4. Beware the Judge with no lips.

    Mespo 3: 1


    Judge looks like he was baptized in lemon juice

  5. I sentence Judge Michael Nettles to re-read the Constitution until he understands it.

  6. leej, I agree about public defender. My limited observation of them is that they have a very large case load. Sometimes, too, a preconceived idea that if you need a public defender, you’re guilty and don’t need an aggressive defense.

  7. Mike S.,

    The Book of Job is particularly challenging to Christian scholars and, in my opinion, this is due to a failure to recognize historically cultural differences and also due to the challenge Hebrew presented to early translators when they sought to convey the words and motivations of the different actors in the story.

    Not only is the Judge and perhaps this public defender ignorant as to the secular appropriateness of the Judge’s assignment, they are incredibly ignorant as to the impossibility of the task they have assigned this woman.

  8. sadly maybe part of the problem was she had a public defender wno may not have had time to properly advise/represent her client.
    Sometimes I hear these ‘punishments” and have liked how appropriate they were to the crime but when you take a second, third look, the prof and those here are right, it is inappropriate to go outside of sentencing guidelines.
    I wonder too if the defendant here was muslim, or other religion would this have been an issue? Would the coercive nature of no probation, jailtime even be the carrot that makes them choose it anyway?

  9. “Tolley’s public defendar, Amy Sikora, says her client is thankful for the assignment and has already started working on it, the story says. ”

    So she had a lawyer who didn’t object to 1st amendment violation. Or maybe she did and Tolley said never mind.

  10. Professor Turley mentions there are fewer options for appealing these unusual punishments if the defendant agrees to the sentence. For me there are certain issues a person cannot waive. I agree a defendant may choose to waive speedy trial due to wanting to devote more time to a more formidible defense, however some issues should remain non-waivable because the subject matter is inherently coercive.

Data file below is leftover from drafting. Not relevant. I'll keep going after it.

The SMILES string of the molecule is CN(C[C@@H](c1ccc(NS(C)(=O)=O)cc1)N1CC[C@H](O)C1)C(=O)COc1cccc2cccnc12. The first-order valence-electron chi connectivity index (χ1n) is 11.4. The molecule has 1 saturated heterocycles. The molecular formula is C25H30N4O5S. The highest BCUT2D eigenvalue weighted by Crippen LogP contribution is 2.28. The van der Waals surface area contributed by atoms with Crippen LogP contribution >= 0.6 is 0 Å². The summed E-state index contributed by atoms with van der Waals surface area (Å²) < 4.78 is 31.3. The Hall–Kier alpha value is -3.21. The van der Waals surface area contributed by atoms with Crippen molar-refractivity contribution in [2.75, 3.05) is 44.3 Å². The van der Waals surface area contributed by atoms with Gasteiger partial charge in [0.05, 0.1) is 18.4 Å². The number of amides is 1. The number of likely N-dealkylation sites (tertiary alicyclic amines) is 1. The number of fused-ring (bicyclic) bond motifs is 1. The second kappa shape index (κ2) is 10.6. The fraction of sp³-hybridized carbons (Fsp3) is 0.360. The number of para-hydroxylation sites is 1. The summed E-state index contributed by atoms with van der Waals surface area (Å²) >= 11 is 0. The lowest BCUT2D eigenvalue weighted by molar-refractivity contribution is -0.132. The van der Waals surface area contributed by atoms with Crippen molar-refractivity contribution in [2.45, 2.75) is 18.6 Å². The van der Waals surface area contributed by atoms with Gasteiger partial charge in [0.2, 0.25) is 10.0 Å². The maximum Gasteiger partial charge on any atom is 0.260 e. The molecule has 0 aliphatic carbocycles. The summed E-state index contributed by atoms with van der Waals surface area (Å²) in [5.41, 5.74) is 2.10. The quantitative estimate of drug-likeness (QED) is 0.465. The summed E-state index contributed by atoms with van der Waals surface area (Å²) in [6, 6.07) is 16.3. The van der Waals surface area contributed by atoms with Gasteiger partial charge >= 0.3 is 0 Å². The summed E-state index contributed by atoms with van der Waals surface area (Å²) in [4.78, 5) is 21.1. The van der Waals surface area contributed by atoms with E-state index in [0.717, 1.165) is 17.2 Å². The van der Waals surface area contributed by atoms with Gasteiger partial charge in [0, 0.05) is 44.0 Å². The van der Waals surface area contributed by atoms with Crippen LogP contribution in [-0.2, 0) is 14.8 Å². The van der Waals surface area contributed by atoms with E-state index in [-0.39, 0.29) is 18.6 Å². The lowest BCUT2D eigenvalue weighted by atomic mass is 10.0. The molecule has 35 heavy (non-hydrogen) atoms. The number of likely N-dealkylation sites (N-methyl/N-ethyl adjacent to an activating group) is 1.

A simple example is overtime compensation for hourly workers. Most workers here cannot waive hourly overtime. The reason for this is employees, fearing losing their jobs, will waive their rights. Statutorily preventing this waiver relieves the employee from being put into a situation where the waiver is demanded.

    Criminal Defendants are in a similar situation. When before a judge in a sentencing hearing, the defendant is actually or at least of the belief that if he or she afronted or angered the judge a tough sentence would be served on them. Even if the defendant did not want to suffer the humiliation, they will most likely agree to one out of fear. I believe they should never be put into this situation and the punishments should be standardized and not arbitrary.

  11. Besides the inappropriate idiocy of the sentencing, there is also the fact that The Book of Job is one of the most puzzling in the bible. Job, a righteous, pious man is literally destroyed by God to win a bet with Satan. What moral is this Judge trying to teach?

  12. Perhaps the Judge has cast himself into the role of Elihu (the figure in Job who acted as a transition between Job’s friends and the Lord).

    Whatever the case may be, this secular Judge is trying far too hard to appear to be in touch with “God’s Justice” which is what the Book of Job is all about.

    In doing so he reveals not only a failure to grasp the ethical responsibilities of his job but also a deep misunderstanding of the Book of Job.

  13. Lessee, we’ve had one from WVA with distinct southern accent, and now one from SC, n FLA, and Miss, and Georgia, and ????.

    Time for a regional change, or are the stats so, or is there bias anywhere—not JT’s but the sources.

    Heaven forbid defending such village pump stump sentencing.

    But aren’t there any quaint figures in Rhode Island?

  14. I doubt Mr. Nettles could have graduated, let alone cum laude, from a school focusing on anything other than liberal arts (and above the Mason-Dixon line). Obviously a big fan of Judge Judy though – he models his behaviour after hers.

  15. I must not Drink and Drive, I must not drink and drive, I must not drink and drive, I must not drink and drive, I must not drink and drive…only 195 more times and my punishment is done!!

Comments are closed.